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While the government shutdown was painful for hundreds of thousands of Americans, the looming debt ceiling deadline, just days away, threatens to be much worse.
The debt ceiling deadline is March 1, 2019, just one week from today.
Here's how we got here…
A partial government shutdown began on Dec. 22. The catalysts were a failure by Congress and the president to agree on a budget. By the time it was even partially over, it had stretched into the longest shutdown of the U.S. government in the history books.
During the shutdown, nine executive departments were either completely or partly closed. That includes 800,000 government employees. Workers defined as essential were required to report to work as usual, even though they weren't paid until the shutdown ended.
YOU KNOW IT IN YOUR GUT: Look at how things are going. Financial turmoil is coming just around the corner, maybe just a few months away. Click here…
That closed about a fourth of the government's activities, from food inspection to national parks.
According to the Council of Economic Advisers, economic growth can shrink 0.13% for every single week the government isn't open. Kevin Hassett, the White House chief economist, indicated that they forecasted 0% growth in gross domestic product for the duration of the government shutdown.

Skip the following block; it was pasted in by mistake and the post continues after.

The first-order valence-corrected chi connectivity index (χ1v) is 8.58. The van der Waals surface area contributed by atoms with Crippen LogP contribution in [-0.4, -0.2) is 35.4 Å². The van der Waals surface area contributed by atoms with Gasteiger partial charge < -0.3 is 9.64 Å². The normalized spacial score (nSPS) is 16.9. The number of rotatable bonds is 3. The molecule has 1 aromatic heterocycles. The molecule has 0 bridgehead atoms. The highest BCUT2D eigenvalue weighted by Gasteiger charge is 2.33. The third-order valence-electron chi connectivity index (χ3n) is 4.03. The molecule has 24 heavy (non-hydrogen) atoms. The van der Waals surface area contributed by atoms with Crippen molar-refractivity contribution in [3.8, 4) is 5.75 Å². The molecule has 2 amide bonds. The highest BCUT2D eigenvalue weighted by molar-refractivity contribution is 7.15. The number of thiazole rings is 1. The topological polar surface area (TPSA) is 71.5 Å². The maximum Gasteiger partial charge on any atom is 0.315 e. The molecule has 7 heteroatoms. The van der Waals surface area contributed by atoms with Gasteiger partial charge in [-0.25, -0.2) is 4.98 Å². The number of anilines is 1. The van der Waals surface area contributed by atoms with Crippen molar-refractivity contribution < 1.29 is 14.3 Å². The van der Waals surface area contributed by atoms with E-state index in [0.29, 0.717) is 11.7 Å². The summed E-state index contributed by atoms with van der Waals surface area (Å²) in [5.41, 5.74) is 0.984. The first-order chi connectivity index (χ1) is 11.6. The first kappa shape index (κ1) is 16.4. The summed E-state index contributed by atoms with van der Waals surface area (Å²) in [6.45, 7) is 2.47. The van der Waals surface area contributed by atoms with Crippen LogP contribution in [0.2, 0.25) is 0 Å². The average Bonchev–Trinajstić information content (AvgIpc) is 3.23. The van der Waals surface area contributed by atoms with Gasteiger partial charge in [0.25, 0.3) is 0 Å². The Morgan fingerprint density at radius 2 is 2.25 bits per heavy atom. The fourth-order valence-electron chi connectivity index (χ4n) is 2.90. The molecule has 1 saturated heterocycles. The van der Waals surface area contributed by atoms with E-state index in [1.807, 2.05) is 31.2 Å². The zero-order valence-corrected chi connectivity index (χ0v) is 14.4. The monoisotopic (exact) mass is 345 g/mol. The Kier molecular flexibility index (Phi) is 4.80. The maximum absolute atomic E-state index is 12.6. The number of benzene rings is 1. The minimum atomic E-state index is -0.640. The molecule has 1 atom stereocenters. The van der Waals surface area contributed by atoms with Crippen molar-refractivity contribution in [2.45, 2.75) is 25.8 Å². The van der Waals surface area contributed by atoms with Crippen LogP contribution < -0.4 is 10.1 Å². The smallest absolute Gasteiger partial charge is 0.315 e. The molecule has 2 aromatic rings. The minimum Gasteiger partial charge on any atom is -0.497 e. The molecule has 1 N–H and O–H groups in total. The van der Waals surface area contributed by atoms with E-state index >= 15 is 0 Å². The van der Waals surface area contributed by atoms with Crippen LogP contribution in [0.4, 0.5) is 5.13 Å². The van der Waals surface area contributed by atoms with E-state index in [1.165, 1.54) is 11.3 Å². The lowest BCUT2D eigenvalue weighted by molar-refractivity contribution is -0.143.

But unfortunately, the looming debt ceiling crisis could be even more problematic…
What a Debt Ceiling Crisis Means for the Economy
All of that was not good. But as we said up top, there's a potentially even bigger crisis coming.
Every couple of years, Congress votes to hike spending limits that it has imposed on itself. In other words, it raises the debt ceiling. The debt ceiling is the maximum borrowing that the U.S. government will allow. In theory, it is supposed to rein in debt spending and keep U.S. government debt overall without limits.
But the theory goes by the wayside if Congress just decides to pass legislation raising the ceiling.
Right now, the U.S. debt in the aggregate just surpassed $22 trillion. And just like in a household, the more debt is owed, the more interest racks up. Overall, the levels become unsustainable.
Ultimately, if Congress keeps doing this, it will create a borrowing crisis as well. If Congress can't pay its debt service, lenders will start to view it about as favorably as banks view folks who can't pay their debt.
The debt ceiling is going to be a big deal in Washington, D.C., come March…